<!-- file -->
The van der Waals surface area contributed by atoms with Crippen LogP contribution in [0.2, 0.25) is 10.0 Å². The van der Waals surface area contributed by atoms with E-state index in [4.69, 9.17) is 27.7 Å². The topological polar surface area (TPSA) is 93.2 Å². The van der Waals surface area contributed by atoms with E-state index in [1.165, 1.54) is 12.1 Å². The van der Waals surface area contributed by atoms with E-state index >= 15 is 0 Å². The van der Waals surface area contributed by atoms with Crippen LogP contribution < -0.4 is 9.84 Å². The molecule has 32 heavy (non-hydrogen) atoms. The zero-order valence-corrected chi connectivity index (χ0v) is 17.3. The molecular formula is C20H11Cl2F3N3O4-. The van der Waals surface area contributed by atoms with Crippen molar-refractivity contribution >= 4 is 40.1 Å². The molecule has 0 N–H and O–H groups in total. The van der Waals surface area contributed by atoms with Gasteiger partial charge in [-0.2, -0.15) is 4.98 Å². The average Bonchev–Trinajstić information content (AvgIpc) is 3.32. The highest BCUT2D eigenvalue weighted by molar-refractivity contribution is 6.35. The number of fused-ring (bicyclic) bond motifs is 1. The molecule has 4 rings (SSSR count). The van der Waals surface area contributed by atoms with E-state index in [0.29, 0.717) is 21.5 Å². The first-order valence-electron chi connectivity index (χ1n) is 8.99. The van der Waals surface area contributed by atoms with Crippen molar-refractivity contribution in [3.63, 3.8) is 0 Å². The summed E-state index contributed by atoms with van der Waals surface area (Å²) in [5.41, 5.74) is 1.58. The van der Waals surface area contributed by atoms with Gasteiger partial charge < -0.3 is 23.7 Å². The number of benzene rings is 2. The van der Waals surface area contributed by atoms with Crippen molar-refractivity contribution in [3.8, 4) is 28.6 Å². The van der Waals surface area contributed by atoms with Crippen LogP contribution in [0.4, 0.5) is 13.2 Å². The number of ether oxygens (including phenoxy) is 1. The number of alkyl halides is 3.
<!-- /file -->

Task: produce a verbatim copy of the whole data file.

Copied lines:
The van der Waals surface area contributed by atoms with Crippen LogP contribution in [0.2, 0.25) is 10.0 Å². The van der Waals surface area contributed by atoms with E-state index in [4.69, 9.17) is 27.7 Å². The topological polar surface area (TPSA) is 93.2 Å². The van der Waals surface area contributed by atoms with E-state index in [1.165, 1.54) is 12.1 Å². The van der Waals surface area contributed by atoms with E-state index >= 15 is 0 Å². The van der Waals surface area contributed by atoms with Crippen LogP contribution < -0.4 is 9.84 Å². The molecule has 32 heavy (non-hydrogen) atoms. The zero-order valence-corrected chi connectivity index (χ0v) is 17.3. The molecular formula is C20H11Cl2F3N3O4-. The van der Waals surface area contributed by atoms with Crippen molar-refractivity contribution >= 4 is 40.1 Å². The molecule has 0 N–H and O–H groups in total. The van der Waals surface area contributed by atoms with Gasteiger partial charge in [-0.2, -0.15) is 4.98 Å². The average Bonchev–Trinajstić information content (AvgIpc) is 3.32. The highest BCUT2D eigenvalue weighted by molar-refractivity contribution is 6.35. The number of fused-ring (bicyclic) bond motifs is 1. The molecule has 4 rings (SSSR count). The van der Waals surface area contributed by atoms with E-state index in [0.29, 0.717) is 21.5 Å². The first-order valence-electron chi connectivity index (χ1n) is 8.99. The van der Waals surface area contributed by atoms with Crippen molar-refractivity contribution in [3.63, 3.8) is 0 Å². The summed E-state index contributed by atoms with van der Waals surface area (Å²) in [5.41, 5.74) is 1.58. The van der Waals surface area contributed by atoms with Gasteiger partial charge < -0.3 is 23.7 Å². The number of benzene rings is 2. The van der Waals surface area contributed by atoms with Crippen molar-refractivity contribution in [3.8, 4) is 28.6 Å². The van der Waals surface area contributed by atoms with Crippen LogP contribution in [0.4, 0.5) is 13.2 Å². The number of ether oxygens (including phenoxy) is 1. The number of alkyl halides is 3.